Folding harpsichord

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Two folding harpsichords by Jean Marius, Musée de la Musique, Paris. The instrument on the left is displayed in its folded state.

The folding harpsichord was a kind of harpsichord meant for travel. Since it could be folded up into a fairly compact space, it was more easily transported than a conventional harpsichord. The folding took place on hinges and was in the longitudinal dimension, preserving the tension on the strings. The folded instrument formed a package about the size of a large suitcase.[1]

It is sometimes called by its French equivalent, clavecin brisé, which means "broken harpsichord," or by the German term, Reisecembalo, which means "travel harpsichord."

Method of folding[edit]

As can be seen in the first illustration, the folding harpsichord is built in three separate sections. The folding scheme relies on the fact that the two smaller sections each terminate with a sharply angled segment at the end away from the player. A hinge is placed connecting the far apex of the smallest section to its neighbor. When the smallest section is fully rotated counterclockwise on this hinge, its angled segment abuts that of its neighbor (the join can be seen on in the detail figure below). At this point, the two smaller sections form a single rectangle, similar in size to the longest section. This larger rectangle is then folded vertically on additional hinges (visible) so that it is aligned with the longest section. Once the keyboards are slid inward like drawers and the end covers are folded shut, the instrument is in its compact and portable form.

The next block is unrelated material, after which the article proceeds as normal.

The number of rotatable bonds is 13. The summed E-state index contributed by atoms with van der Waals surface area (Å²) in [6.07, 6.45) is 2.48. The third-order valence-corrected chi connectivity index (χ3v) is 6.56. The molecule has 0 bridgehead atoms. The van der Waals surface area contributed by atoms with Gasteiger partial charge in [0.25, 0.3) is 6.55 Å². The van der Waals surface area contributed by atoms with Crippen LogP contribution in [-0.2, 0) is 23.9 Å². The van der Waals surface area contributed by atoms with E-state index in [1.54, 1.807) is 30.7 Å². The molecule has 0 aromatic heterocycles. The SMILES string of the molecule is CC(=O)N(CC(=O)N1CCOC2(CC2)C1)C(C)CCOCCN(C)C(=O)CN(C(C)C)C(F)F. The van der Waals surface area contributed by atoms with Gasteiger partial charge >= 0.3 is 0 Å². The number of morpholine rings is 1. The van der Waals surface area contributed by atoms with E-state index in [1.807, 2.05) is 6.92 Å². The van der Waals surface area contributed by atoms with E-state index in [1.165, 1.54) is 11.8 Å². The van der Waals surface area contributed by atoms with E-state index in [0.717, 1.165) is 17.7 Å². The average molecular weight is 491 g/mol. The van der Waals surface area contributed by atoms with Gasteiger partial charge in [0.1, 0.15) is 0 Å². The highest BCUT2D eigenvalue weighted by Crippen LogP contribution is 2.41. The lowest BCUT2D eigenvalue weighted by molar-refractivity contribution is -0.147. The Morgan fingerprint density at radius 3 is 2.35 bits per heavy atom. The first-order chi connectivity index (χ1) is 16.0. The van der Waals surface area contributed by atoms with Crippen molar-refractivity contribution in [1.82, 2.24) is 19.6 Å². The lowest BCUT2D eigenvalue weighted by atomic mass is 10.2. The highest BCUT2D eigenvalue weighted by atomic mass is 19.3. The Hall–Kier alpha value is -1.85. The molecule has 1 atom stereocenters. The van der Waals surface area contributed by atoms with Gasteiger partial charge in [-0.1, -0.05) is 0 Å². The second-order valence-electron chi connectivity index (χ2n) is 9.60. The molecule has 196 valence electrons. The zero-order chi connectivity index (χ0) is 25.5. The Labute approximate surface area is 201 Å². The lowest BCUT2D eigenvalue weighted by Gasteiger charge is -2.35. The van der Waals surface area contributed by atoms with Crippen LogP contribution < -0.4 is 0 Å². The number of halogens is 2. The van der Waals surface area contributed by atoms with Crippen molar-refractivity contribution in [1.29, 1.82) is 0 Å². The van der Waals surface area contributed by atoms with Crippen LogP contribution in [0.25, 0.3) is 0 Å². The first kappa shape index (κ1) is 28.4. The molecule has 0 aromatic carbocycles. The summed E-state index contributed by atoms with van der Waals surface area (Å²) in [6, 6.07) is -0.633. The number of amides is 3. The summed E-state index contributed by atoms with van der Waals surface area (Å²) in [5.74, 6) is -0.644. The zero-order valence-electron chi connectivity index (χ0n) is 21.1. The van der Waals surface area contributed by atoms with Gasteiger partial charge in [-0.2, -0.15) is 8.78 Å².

Detail of the image above showing how the instrument is folded. The diagonal join between the two shorter sections is visible.


It is not certain who invented the folding harpsichord. In 1700, the French harpsichord maker Jean Marius presented his instrument to the Académie des Sciences, and was granted a 20-year patent for it.[2] However, Laurence Libin found tentative evidence that the original inventor was a builder named Giuseppe Mondini, a cleric from Imola, Italy who worked in the 17th century.[3]

Marius's claim to be the original inventor was disputed at the time he made it by the Paris guild of instrument makers, to which he did not belong. Marius succeeded in fending off the guild's legal challenge and "registered his letters patent from the king in the parliament of Paris (on 30 Sept 1702)." (Cohen 2009b).

Among the early owners of a folding harpsichord were the Medici family of Florence. An inventory of the Medici instruments made by Bartolomeo Cristofori in 1716 records the presence of one in the collection; Libin judges that it was probably made by Marius. The instrument was likely the purchase of Grand Prince Ferdinando, an avid collector of musical instruments under whose auspices Cristofori invented the piano.[4]